Inside this issue
Thomas Peck’s Critiques
Dan Burkholder & the Impressionistic art of the iphone
The real pleasure of photography is that it forces me to slow down and really look. That’s never easy in our rushed world, so a chance to stop, look and see is truly valuable.
Back in 1973 John Szarkowski made a comment about photography that has only increased in resonance in recent years: “The simplicity of photography lies in the fact that it is very easy to make a picture. The staggering complexity of it lies in the fact that a thousand other pictures of the same subject would have been equally easy…” Now that everyone carries a camera on their phone, and it is so easy to share images (350 million new photos uploaded to just to Facebook every day…), individual vision and imagery are swamped. Any sign of a new style or look is immediately copied, then formulated into an app, to be endlessly repeated with little thought or care by millions of snap-happy iphoneographers. ‘Serious’ photographers look on askance, muttering darkly about how photography is degenerating into cliché…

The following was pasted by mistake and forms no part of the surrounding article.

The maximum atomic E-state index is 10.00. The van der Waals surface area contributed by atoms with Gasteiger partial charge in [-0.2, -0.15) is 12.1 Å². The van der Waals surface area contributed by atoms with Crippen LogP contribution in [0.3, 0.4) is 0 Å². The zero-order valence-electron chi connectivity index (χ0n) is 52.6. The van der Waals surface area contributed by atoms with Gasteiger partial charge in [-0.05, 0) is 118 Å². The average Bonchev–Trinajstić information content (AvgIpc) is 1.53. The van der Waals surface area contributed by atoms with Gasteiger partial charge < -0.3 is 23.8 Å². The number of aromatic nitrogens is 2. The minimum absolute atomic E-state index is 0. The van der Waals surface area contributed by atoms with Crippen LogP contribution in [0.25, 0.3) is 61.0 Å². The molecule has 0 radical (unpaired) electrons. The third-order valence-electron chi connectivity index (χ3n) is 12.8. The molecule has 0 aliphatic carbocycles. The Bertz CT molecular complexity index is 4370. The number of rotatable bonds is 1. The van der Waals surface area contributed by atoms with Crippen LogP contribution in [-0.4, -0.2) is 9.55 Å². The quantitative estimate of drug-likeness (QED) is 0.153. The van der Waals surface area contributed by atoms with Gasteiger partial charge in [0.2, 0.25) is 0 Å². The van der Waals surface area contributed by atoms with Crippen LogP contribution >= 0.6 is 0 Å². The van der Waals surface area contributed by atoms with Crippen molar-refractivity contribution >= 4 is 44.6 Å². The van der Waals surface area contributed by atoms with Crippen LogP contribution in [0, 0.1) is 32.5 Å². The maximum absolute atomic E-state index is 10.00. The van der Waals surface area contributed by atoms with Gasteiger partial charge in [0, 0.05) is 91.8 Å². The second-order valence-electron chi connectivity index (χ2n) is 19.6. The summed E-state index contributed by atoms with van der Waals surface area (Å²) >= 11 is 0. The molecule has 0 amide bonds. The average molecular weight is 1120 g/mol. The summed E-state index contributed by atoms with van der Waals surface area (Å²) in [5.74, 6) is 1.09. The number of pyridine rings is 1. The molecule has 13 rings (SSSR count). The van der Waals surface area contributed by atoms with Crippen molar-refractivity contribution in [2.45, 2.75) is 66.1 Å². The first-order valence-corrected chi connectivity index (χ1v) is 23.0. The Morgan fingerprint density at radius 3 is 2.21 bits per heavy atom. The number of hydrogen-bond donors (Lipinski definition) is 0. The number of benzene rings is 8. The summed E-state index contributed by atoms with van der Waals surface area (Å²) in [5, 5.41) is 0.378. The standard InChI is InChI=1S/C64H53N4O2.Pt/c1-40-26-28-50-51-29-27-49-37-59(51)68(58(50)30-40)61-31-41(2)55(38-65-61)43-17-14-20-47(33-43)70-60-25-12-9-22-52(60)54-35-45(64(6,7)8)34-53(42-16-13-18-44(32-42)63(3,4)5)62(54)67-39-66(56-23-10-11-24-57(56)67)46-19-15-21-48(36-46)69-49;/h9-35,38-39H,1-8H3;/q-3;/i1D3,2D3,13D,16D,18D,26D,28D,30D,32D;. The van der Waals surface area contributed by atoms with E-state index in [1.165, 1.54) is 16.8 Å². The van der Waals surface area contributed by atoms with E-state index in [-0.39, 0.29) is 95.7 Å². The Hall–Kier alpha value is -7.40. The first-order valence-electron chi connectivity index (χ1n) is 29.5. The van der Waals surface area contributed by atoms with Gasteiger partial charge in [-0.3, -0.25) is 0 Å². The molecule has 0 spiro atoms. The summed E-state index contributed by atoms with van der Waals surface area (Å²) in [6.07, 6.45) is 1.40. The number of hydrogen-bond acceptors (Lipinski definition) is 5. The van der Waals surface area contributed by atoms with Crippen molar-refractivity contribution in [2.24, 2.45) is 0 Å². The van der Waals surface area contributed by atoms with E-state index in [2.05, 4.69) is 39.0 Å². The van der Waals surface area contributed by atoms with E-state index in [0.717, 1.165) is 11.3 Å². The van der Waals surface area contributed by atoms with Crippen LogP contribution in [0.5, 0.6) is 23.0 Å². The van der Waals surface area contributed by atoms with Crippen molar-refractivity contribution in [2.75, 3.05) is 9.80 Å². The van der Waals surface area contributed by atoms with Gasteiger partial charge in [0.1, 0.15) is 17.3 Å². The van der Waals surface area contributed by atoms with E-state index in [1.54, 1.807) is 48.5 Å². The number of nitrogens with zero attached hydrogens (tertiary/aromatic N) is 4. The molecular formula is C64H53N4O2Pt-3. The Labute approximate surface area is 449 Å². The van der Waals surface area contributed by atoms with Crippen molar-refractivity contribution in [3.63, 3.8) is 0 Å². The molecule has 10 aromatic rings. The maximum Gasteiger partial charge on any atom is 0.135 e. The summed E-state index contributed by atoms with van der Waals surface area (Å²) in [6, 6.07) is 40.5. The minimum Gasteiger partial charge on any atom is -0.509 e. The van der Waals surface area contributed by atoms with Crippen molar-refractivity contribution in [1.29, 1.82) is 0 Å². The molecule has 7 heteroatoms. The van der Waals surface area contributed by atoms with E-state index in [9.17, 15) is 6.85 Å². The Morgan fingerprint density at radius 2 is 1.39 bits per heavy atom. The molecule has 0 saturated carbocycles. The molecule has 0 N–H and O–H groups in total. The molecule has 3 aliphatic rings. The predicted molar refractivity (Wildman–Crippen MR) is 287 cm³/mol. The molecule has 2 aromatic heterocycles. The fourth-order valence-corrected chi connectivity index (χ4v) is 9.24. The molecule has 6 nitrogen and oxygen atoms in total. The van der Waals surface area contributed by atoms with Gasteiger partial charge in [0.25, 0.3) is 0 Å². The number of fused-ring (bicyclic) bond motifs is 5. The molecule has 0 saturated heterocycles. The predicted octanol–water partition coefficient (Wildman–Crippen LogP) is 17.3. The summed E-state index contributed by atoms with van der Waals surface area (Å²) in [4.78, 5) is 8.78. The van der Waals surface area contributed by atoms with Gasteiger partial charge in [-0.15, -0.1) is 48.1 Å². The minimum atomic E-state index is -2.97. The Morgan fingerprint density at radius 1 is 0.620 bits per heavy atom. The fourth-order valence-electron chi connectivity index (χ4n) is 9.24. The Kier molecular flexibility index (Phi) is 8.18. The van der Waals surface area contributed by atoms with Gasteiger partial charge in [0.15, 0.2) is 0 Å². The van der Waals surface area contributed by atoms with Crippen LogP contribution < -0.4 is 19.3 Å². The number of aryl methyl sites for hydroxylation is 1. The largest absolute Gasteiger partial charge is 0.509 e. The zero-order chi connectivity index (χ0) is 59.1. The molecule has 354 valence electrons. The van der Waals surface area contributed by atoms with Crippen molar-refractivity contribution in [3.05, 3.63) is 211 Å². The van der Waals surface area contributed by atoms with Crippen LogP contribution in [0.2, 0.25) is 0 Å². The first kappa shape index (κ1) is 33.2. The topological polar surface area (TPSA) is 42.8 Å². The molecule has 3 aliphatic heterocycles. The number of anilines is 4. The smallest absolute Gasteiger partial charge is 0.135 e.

But this is a mistake. We are doing iphoneography a disservice. If art is about being able to communicate one’s personal vision, then the technical medium is but a means to an end. It’s the final image that is important. Take Dan Burkholder’s iphone photograph of Bridge near Catskill as an example. What do we see, and more importantly, what does this image make us feel? The subject matter and composition are relatively mundane. A river runs through the image to a bridge. The wooded banks form triangular shapes pointing to the bridge which accentuate the feeling of depth. The vignetting allows the eye to be drawn through the picture to the light sky behind the bridge.